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The Abundance Agenda

Excellent piece by Derek Thompson: America has too much venting and not enough inventing. We say that we want to save the planet from climate change—but in practice, many Americans are basically dead set against the clean-energy revolution, with even liberal states shutting down zero-carbon nuclear plants and protesting solar-power projects. We say that housing is a human right—but our richest cities have made it excruciatingly difficult to build new houses, infrastructure, or megaprojects....

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My Conversation with Ana Vidović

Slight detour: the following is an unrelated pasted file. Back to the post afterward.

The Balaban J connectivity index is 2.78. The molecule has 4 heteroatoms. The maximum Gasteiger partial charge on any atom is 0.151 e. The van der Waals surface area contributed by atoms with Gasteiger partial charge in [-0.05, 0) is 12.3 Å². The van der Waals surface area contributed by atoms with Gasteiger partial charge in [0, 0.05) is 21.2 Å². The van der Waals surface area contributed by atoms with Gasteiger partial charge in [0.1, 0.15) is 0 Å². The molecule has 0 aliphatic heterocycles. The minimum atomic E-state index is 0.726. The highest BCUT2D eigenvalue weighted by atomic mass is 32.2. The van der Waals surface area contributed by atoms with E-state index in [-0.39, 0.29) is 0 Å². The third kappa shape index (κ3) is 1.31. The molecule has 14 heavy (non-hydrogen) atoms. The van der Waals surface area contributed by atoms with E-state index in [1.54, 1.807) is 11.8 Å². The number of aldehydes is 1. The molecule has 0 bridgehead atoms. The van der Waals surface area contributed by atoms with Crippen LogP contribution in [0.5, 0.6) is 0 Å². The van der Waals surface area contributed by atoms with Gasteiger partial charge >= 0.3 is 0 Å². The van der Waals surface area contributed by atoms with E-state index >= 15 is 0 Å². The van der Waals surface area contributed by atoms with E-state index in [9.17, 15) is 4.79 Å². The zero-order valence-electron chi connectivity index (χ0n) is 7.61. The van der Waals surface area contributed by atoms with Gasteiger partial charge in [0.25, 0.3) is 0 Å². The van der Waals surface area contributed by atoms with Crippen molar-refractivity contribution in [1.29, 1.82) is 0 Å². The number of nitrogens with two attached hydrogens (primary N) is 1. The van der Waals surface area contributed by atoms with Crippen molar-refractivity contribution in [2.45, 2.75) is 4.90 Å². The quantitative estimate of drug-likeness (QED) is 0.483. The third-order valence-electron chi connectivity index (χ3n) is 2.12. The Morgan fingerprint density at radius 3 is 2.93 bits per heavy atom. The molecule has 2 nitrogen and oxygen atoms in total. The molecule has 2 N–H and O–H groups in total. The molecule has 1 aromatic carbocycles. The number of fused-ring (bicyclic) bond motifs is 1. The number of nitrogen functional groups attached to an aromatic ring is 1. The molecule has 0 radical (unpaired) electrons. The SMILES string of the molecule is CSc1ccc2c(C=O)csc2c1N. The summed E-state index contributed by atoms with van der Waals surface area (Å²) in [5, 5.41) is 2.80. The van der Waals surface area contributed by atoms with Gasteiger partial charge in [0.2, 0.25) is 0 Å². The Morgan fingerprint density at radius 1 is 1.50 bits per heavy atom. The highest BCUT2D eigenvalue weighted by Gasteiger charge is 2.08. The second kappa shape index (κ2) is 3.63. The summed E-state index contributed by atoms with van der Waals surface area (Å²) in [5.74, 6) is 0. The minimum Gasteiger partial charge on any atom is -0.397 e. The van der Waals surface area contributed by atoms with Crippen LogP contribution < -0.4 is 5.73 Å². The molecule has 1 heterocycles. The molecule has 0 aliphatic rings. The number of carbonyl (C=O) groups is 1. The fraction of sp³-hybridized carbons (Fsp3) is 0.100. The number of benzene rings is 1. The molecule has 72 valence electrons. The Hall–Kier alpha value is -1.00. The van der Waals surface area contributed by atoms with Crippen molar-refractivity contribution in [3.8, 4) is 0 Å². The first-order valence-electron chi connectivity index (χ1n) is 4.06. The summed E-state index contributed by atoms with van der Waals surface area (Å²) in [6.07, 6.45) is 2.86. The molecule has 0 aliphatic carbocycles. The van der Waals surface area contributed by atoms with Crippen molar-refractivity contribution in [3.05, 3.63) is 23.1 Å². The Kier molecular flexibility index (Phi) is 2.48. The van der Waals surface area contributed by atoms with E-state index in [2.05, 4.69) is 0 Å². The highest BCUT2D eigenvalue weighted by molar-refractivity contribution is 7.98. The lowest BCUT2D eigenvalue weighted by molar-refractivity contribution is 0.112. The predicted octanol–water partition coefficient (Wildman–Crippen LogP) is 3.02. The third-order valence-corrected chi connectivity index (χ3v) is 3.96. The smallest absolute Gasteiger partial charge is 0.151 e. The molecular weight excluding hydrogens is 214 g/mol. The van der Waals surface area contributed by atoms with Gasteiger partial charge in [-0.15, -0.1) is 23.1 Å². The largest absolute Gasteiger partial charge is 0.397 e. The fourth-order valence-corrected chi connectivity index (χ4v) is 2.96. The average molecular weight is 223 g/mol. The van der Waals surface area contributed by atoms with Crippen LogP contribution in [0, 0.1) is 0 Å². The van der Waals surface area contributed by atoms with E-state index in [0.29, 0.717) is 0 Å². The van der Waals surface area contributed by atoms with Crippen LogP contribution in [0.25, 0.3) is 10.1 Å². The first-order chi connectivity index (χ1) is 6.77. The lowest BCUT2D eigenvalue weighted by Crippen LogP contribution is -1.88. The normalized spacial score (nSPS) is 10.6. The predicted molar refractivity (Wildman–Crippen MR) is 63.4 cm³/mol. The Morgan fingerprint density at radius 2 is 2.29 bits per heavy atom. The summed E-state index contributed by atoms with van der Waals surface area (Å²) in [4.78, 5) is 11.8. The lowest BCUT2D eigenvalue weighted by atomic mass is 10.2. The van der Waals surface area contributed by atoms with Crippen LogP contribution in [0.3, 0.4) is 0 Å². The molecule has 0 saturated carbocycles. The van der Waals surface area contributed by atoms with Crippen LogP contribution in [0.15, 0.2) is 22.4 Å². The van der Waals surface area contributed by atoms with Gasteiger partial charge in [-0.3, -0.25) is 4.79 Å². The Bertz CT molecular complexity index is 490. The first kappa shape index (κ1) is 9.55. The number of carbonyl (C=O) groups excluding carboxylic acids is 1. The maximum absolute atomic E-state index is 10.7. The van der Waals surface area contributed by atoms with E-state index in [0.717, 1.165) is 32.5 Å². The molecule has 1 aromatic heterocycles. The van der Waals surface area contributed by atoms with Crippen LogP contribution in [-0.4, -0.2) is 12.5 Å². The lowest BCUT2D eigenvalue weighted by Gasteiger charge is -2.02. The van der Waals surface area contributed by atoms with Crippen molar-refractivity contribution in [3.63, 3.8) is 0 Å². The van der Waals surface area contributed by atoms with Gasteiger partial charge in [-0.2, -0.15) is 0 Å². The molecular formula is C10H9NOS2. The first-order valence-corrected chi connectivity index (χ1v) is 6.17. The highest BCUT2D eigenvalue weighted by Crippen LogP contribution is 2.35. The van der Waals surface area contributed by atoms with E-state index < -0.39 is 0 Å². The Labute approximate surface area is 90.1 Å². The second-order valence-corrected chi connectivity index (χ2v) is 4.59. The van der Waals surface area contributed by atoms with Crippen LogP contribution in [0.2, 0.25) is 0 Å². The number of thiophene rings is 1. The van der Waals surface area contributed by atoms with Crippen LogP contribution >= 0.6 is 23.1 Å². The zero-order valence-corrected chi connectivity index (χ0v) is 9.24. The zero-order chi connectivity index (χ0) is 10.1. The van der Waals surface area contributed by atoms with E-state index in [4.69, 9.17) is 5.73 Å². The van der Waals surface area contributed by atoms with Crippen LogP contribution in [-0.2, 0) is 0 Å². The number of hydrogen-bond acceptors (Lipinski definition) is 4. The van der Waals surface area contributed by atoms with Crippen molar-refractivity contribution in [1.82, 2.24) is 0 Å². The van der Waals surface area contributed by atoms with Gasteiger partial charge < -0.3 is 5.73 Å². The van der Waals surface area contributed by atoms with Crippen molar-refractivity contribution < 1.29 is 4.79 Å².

She is one of the world’s leading classical guitarists.  Here is the transcript and audio, here is part of the CWT summary: She joined Tyler to discuss that transition from prodigy to touring musician and more, including how Bach challenges her to become a better musician, the most difficult piece in guitar repertoire, the composers she wish had written for classical guitar, the Beatles songs she’d most like to transcribe, why it’s important to study a score before touching the guitar,...

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What are good long-term investments in your health?

Stuart asks: 1) what do you think are good long-term investments in your health? I know you’re a teetotaler and non-smoker, what about exercise? where do returns start not making sense? I do not think I am the expert you should consult, but I can tell you where my knowledge base comes from.  I have endured a lifetime of people with very exact ideas about health maximization, but with a paucity of data or carefully controlled studies.  I thus tend to be skeptical of very specific advice.  At...